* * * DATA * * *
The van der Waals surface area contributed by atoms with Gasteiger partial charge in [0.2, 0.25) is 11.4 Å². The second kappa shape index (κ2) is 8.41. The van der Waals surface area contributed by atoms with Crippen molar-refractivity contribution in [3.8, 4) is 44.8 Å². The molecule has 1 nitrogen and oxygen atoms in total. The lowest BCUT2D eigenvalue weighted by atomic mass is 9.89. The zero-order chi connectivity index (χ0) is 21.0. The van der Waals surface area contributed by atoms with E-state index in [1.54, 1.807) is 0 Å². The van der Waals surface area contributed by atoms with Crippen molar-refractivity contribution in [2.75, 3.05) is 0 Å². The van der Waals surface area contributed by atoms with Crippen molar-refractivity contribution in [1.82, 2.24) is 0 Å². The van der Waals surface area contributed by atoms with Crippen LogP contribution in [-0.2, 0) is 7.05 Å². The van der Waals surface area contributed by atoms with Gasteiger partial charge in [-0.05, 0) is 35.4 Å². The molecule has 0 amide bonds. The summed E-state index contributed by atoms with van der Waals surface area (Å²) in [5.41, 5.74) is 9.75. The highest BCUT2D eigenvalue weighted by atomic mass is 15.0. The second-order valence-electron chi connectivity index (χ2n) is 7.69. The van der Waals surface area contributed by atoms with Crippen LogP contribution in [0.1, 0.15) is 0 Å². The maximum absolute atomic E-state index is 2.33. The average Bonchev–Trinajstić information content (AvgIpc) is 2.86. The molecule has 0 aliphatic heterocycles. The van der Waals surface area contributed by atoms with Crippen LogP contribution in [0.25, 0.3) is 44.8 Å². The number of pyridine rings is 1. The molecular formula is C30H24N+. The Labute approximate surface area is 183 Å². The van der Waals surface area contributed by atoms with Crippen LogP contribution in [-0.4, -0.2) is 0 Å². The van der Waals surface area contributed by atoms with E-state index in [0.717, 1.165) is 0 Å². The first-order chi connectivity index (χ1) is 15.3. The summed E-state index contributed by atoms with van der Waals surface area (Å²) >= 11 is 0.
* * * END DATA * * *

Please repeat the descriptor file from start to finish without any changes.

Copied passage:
The van der Waals surface area contributed by atoms with Gasteiger partial charge in [0.2, 0.25) is 11.4 Å². The second kappa shape index (κ2) is 8.41. The van der Waals surface area contributed by atoms with Crippen molar-refractivity contribution in [3.8, 4) is 44.8 Å². The molecule has 1 nitrogen and oxygen atoms in total. The lowest BCUT2D eigenvalue weighted by atomic mass is 9.89. The zero-order chi connectivity index (χ0) is 21.0. The van der Waals surface area contributed by atoms with E-state index in [1.54, 1.807) is 0 Å². The van der Waals surface area contributed by atoms with Crippen molar-refractivity contribution in [2.75, 3.05) is 0 Å². The van der Waals surface area contributed by atoms with Crippen molar-refractivity contribution in [1.82, 2.24) is 0 Å². The van der Waals surface area contributed by atoms with Crippen LogP contribution in [-0.2, 0) is 7.05 Å². The van der Waals surface area contributed by atoms with Gasteiger partial charge in [-0.05, 0) is 35.4 Å². The molecule has 0 amide bonds. The summed E-state index contributed by atoms with van der Waals surface area (Å²) in [5.41, 5.74) is 9.75. The highest BCUT2D eigenvalue weighted by atomic mass is 15.0. The second-order valence-electron chi connectivity index (χ2n) is 7.69. The van der Waals surface area contributed by atoms with Crippen LogP contribution in [0.1, 0.15) is 0 Å². The maximum absolute atomic E-state index is 2.33. The average Bonchev–Trinajstić information content (AvgIpc) is 2.86. The molecule has 0 aliphatic heterocycles. The van der Waals surface area contributed by atoms with Crippen LogP contribution in [0.25, 0.3) is 44.8 Å². The number of pyridine rings is 1. The molecular formula is C30H24N+. The Labute approximate surface area is 183 Å². The van der Waals surface area contributed by atoms with Crippen LogP contribution in [-0.4, -0.2) is 0 Å². The van der Waals surface area contributed by atoms with E-state index in [0.717, 1.165) is 0 Å². The first-order chi connectivity index (χ1) is 15.3. The summed E-state index contributed by atoms with van der Waals surface area (Å²) >= 11 is 0.